Abstract:  In 2019 we became increasingly aware of authors at Imperial College London choosing to publish grey literature through local website PDF or full text hosting. Recognising the need to improve the institutional open access repository as a venue of choice to publish or co-publish grey literature, we developed a publishing model of identifiers (DOIs and ORCIDs) and metrics (indexing, citations and Altmetric coverage). Some of the incentives already existed in the repository but had not previously been explicitly communicated as benefits; whilst others required technical infrastructure development and scholarly communications education for authors. As of September 2020, a 206% increase in deposit of one type of grey literature has been observed on the previous full year, including Imperial’s influential COVID-19 reports.

 

The transformative power of values-enacted scholarship | Humanities and Social Sciences Communications

Abstract:  The current mechanisms by which scholars and their work are evaluated across higher education are unsustainable and, we argue, increasingly corrosive. Relying on a limited set of proxy measures, current systems of evaluation fail to recognize and reward the many dependencies upon which a healthy scholarly ecosystem relies. Drawing on the work of the HuMetricsHSS Initiative, this essay argues that by aligning values with practices, recognizing the vital processes that enrich the work produced, and grounding our indicators of quality in the degree to which we in the academy live up to the values for which we advocate, a values-enacted approach to research production and evaluation has the capacity to reshape the culture of higher education.

 

[2011.11940] Preprints as accelerator of scholarly communication: An empirical analysis in Mathematics

Abstract:  In this study we analyse the key driving factors of preprints in enhancing scholarly communication. To this end we use four groups of metrics, one referring to scholarly communication and based on bibliometric indicators (Web of Science and Scopus citations), while the others reflect usage (usage counts in Web of Science), capture (Mendeley readers) and social media attention (Tweets). Hereby we measure two effects associated with preprint publishing: publication delay and impact. We define and use several indicators to assess the impact of journal articles with previous preprint versions in arXiv. In particular, the indicators measure several times characterizing the process of arXiv preprints publishing and the reviewing process of the journal versions, and the ageing patterns of citations to preprints. In addition, we compare the observed patterns between preprints and non-OA articles without any previous preprint versions in arXiv. We could observe that the “early-view” and “open-access” effects of preprints contribute to a measurable citation and readership advantage of preprints. Articles with preprint versions are more likely to be mentioned in social media and have shorter Altmetric attention delay. Usage and capture prove to have only moderate but stronger correlation with citations than Tweets. The different slopes of the regression lines between the different indicators reflect different order of magnitude of usage, capture and citation data.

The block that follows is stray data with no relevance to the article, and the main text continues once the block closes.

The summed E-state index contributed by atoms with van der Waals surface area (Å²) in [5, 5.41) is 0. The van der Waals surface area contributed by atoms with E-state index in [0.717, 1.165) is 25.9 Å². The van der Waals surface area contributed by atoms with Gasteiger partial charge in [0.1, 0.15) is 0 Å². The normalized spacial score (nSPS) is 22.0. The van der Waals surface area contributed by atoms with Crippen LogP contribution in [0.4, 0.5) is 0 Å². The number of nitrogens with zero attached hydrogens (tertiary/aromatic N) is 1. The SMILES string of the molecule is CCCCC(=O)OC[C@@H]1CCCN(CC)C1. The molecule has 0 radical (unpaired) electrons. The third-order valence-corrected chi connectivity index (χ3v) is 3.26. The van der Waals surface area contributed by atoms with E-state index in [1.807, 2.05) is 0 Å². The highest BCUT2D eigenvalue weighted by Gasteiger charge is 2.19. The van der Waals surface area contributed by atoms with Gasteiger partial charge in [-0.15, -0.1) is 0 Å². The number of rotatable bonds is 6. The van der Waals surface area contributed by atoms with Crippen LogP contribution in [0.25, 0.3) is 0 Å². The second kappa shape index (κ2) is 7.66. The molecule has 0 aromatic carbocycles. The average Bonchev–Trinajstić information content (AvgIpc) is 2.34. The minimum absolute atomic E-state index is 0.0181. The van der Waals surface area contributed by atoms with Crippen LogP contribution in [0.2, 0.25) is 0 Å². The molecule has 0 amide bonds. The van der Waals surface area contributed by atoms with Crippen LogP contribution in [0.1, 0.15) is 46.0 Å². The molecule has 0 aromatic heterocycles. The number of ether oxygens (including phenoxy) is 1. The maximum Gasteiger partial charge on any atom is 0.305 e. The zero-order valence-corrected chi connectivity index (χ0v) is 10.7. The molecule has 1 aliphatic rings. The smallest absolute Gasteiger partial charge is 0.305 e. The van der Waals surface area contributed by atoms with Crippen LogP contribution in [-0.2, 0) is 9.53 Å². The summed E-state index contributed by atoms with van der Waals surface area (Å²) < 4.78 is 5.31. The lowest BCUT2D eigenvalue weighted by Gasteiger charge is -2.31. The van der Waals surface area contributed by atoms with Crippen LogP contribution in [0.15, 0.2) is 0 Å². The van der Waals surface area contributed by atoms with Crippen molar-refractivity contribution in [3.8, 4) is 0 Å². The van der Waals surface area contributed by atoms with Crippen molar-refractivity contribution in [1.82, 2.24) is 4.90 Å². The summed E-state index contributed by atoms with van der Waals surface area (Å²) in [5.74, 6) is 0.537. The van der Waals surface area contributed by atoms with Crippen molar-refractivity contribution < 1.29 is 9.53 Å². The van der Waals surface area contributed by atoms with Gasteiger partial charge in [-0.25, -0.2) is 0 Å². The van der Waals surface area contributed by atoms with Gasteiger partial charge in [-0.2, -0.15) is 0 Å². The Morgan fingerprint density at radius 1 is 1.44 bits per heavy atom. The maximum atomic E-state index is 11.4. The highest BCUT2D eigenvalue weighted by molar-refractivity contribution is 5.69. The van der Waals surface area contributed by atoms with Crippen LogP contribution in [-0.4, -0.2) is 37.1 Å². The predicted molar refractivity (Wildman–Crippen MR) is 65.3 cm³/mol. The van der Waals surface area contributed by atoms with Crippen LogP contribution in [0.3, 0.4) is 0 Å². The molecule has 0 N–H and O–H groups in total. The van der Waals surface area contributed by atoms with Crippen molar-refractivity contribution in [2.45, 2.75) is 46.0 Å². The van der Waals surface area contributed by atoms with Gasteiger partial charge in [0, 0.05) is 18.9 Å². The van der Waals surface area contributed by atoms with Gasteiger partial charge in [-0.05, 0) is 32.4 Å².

Towards societal impact through open research | Springer Nature | For Researchers | Springer Nature

“Open research is fundamentally changing the way that researchers communicate and collaborate to advance the pace and quality of discovery. New and dynamic open research-driven workflows are emerging, thus increasing the findability, accessibility, and reusability of results. Distribution channels are changing too, enabling others — from patients to businesses, to teachers and policy makers — to increasingly benefit from new and critical insights. This in turn has dramatically increased the societal impact of open research. But what remains less clear is the exact nature and scope of this wider impact as well as the societal relevance of the underpinning research….”